While many argued at the time GOP candidate Roy Moore lost due to allegations that he may have had sexually inappropriate contact with a teenage girl when he was in his late 20s, the race was nonetheless close and some political analysts thought he should have pulled off a victory anyway (Moore emphatically denied the accusations).
Come to find out, however, thanks to a bombshell report by The New York Times ahead of the Christmas holidays, Jones got an assist from a Democrat-linked “experiment” that involved “Russian-like” social media manipulation and meddling.
One firm involved in the project, New Knowledge, is run by Jonathon Morgan; his company just happens to be the one which “wrote a scathing account of Russia’s social media operations in the 2016 election that was released [recently] by the Senate Intelligence Committee,” the Times noted.
The National Sentinel then reported that the project and it’s potential to have influenced the election outcome got the attention of GOP state Attorney General Steve Marshall, who called the information “concerning.” (Related: There WAS a “Russia collusion” conspiracy that altered the outcome of a U.S. election… and it caused the defeat of a conservative.)
As bad as this seems, these ops appear to have been more widespread than previously thought.
According to a new report from The New York Times, a second “false flag” operation aimed at derailing Moore’s campaign was launched as well, this one intended to make it seem like he was pushing to ban alcohol throughout Alabama:
The “Dry Alabama” Facebook page, illustrated with stark images of car wrecks and videos of families ruined by drink, had a blunt message: Alcohol is the devil’s work, and the state should ban it entirely.
Along with a companion Twitter feed, the Facebook page appeared to be the work of Baptist teetotalers who supported the Republican, Roy S. Moore, in the 2017 Alabama Senate race. “Pray for Roy Moore,” one tweet exhorted. In fact, the Dry Alabama campaign, not previously reported, was the stealth creation of progressive Democrats who were out to defeat Mr. Moore — the second such secret effort to be unmasked.
Mind you, these are the same kind of influence operations that Democrats have accused the Russians of engaging in on behalf of Trump’s 2016 campaign, which subsequently led to the appointment of special counsel Robert Mueller and the unprecedented harassment and targeting of a duly elected president.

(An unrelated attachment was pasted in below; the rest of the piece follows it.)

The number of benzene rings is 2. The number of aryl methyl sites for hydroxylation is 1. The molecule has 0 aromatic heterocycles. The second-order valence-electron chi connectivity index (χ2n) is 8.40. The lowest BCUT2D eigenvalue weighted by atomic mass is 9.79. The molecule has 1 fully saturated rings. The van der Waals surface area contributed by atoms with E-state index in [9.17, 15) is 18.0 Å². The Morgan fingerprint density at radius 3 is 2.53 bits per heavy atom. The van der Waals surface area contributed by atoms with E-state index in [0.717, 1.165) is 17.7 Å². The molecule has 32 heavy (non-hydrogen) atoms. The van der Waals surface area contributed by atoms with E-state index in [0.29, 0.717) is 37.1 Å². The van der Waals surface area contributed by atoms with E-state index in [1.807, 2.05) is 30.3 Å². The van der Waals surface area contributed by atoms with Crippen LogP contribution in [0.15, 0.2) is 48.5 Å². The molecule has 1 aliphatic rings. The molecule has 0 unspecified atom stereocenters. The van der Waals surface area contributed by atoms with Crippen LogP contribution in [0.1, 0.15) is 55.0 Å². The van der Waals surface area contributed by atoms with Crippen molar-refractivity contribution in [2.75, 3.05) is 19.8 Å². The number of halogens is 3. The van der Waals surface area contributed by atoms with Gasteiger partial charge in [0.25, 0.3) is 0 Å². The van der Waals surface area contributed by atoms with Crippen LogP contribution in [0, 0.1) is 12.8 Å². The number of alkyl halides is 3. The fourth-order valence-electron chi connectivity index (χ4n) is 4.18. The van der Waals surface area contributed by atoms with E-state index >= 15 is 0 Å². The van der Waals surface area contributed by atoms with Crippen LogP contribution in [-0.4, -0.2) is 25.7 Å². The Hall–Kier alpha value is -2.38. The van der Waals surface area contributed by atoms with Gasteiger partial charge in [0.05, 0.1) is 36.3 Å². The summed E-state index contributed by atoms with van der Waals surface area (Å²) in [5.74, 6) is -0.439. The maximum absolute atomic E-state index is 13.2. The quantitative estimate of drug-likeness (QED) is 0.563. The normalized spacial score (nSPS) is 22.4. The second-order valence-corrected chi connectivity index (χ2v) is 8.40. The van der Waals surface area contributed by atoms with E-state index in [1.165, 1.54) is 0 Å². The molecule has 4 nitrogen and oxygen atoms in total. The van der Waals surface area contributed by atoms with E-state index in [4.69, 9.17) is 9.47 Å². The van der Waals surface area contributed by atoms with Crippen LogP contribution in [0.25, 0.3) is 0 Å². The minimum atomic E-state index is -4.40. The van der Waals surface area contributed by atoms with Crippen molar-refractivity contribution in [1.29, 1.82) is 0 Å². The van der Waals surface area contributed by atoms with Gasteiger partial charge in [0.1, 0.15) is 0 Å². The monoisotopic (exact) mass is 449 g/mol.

Matt Osborne, a long-time progressive activist who worked on the Dry Alabama project, actually told the Times that he hoped someday such deception tactics would be banned, but he added that he ‘believes’ Republicans are doing the same thing so Democrats should be doing it too.
Only, thus far we’ve not seen any evidence of GOP false flag operations aimed at disrupting or altering election outcomes against Democrats; we’ve only seen evidence of Democratic operations against Republican candidates.
That said, the Times claimed — erroneously — that “thousands” of fake Facebook and Twitter accounts were created by Russians to “help” POTUS Trump by ‘attacking’ Hillary Clinton. And Mueller claimed that Russian troll farms spent “millions” on fake ads and other influence operations in the run-up to the 2016 election.
In fact, Russian troll farms spent a tiny fraction of that amount. And what’s more, at least half of the ads they purchased were pro-Hillary.
Once again, we see evidence of Democrat-aligned operations using social media to subvert our electoral process in an attempt to ensure Left-wing candidates win political office, not Republican operations.
How many more examples will the Justice Department need before it takes action?
Read more about Democrat-run deception operations at Deception.news.